ng Peoples', but Churchill's style seems extremely turgid when compared to Lee's sprightly narration - this book represents the most readable British History I've come across in various bookshop browses. As you might reasonably deduce from the title 'This Sceptred Isle' begins its tale in 55BC with the Roman Invasion of Britain, and ends in 1901 with the death of Queen Victoria. Christopher Lee has also written a 'sequel' covering the 20th Century to bring things up to date - I haven’t read it yet but expect a review here once I have. Prior to the Roman invasion, British history is very dull and highly speculative, wholly based on archaeological work, which makes 55BC a logical place to start. The dark ages (being dark) are given little coverage, and Christopher Lee gets to 1066, where things get interesting, by page 38. From here, the years absolutely fly by, with every page packed with information – longer sessions of reading might give you a bit of a headache as your brain fills up. One thing that is apparent straight away is the extent to which Christopher Lee has followed Churchill's work. Direct quotes from 'English Speaking Peoples' make up a good 20% or so of the text. Lee is clearly a big fan of Churchill, and justly so. Sometimes it does feel like you're reading a heavily annotated and abridged version of Churchill, but as far as I can see, there's no real harm in that. Lee's narrative really brings Churchill's writing to life - on its own it tends to be more than a little dry. While 'This Sceptred Isle' is a history of the British Isles, foreign affairs of relevance are covered in some detail, and there is a good deal of information on the colonisation and War of Independence in America and Imperial India. It is impossible to cover everything in detail in a book of this size, but Lee's effort is admirable. Some sections seem a little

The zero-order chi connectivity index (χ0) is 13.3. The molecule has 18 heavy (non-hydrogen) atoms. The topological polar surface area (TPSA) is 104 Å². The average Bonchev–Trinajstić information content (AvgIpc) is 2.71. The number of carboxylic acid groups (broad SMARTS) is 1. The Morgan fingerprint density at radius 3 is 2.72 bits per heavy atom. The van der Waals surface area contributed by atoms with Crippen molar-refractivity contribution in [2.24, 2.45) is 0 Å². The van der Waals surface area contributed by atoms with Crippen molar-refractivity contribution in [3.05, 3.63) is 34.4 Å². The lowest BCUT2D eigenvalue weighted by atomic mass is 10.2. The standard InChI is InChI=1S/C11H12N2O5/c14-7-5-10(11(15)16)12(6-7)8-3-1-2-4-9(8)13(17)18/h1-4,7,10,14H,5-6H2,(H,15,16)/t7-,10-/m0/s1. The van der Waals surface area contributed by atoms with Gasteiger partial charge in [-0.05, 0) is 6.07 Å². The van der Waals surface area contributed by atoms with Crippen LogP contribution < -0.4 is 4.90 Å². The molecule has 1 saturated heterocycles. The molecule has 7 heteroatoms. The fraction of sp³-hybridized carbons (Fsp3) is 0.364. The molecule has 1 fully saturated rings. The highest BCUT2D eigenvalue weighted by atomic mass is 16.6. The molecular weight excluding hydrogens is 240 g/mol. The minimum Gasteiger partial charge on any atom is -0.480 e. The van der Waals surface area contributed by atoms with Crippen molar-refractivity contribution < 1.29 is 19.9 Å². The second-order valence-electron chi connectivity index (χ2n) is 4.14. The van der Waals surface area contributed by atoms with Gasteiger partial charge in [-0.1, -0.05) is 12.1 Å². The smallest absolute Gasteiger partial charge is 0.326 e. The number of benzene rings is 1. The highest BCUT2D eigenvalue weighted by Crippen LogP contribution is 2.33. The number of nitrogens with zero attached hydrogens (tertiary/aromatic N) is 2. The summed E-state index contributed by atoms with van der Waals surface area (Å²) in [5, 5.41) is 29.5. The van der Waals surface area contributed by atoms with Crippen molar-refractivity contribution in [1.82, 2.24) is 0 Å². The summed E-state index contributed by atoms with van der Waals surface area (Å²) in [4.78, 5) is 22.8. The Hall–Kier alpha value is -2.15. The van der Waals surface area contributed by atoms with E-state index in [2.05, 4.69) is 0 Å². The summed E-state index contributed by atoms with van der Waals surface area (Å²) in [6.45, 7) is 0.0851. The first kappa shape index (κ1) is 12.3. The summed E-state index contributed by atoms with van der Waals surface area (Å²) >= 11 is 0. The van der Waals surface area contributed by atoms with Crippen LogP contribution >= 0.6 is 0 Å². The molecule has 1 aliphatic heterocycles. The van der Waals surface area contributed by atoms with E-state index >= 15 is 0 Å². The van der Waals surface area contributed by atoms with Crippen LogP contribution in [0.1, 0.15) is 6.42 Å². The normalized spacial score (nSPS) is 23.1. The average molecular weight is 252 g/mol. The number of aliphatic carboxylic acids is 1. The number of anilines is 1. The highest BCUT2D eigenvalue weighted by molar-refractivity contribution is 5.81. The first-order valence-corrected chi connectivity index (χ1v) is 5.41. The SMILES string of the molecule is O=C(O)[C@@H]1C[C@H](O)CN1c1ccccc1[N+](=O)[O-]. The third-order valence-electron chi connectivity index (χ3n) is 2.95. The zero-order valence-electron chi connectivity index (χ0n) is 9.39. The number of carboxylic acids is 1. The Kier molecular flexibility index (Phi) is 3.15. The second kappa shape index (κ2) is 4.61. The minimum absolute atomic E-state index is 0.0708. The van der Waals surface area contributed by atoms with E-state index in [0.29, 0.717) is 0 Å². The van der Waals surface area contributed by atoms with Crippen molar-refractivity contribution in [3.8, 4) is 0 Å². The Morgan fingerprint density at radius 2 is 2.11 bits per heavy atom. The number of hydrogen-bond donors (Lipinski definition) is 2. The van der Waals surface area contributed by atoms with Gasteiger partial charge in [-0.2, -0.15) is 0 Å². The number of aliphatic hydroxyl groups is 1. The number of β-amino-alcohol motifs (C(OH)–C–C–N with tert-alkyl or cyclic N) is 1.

brief, but after all, this is only intended as an introduction and those interested in further reading on a particular topic will find libraries full of suitable texts. Appropriately, 'This Sceptred Isle' begins at the beginning and ends at the end, the tale being told in strictly chronological order. However, Lee now and then refers to earlier events to clarify issues and highlight points of interest. As its main structure, the history examines the careers of the British Monarchs one at a time (the 'old school' political approach), but there is still plenty of room for social history. From time to time Lee drops in fascinating anecdotes relating to well-known artists, writers, scientists and famous social figures from the times, as well as detailing the way in which ordinary people of the day would have lived. Family trees of the royal houses are included in the front of the book, providing an invaluable reference tool, and there is an extensive index. I’d have liked to have seen a quick reference guide to the monarchs – just their dates and major achievements – as it’s quite hard to dig out individual facts from the text without reading a whole chapter. The most remarkable thing I found about reading this book was the impression it gave of continuity in history. As I said before, my previous knowledge was limited to discrete events and persons. Here however, the whole lot just flows together, and a very clear, complete picture of British history is created. This is only possible by omitting some minor details, sticking to the important facts and keeping things bold and simple. Academics might argue that this approach robs the history of one of its great attractions – its unending intricacies and details. However, I think that the level of detail here is perfect for the intended audience and the size of the work. There are of course ‘boring’ bits. Where you find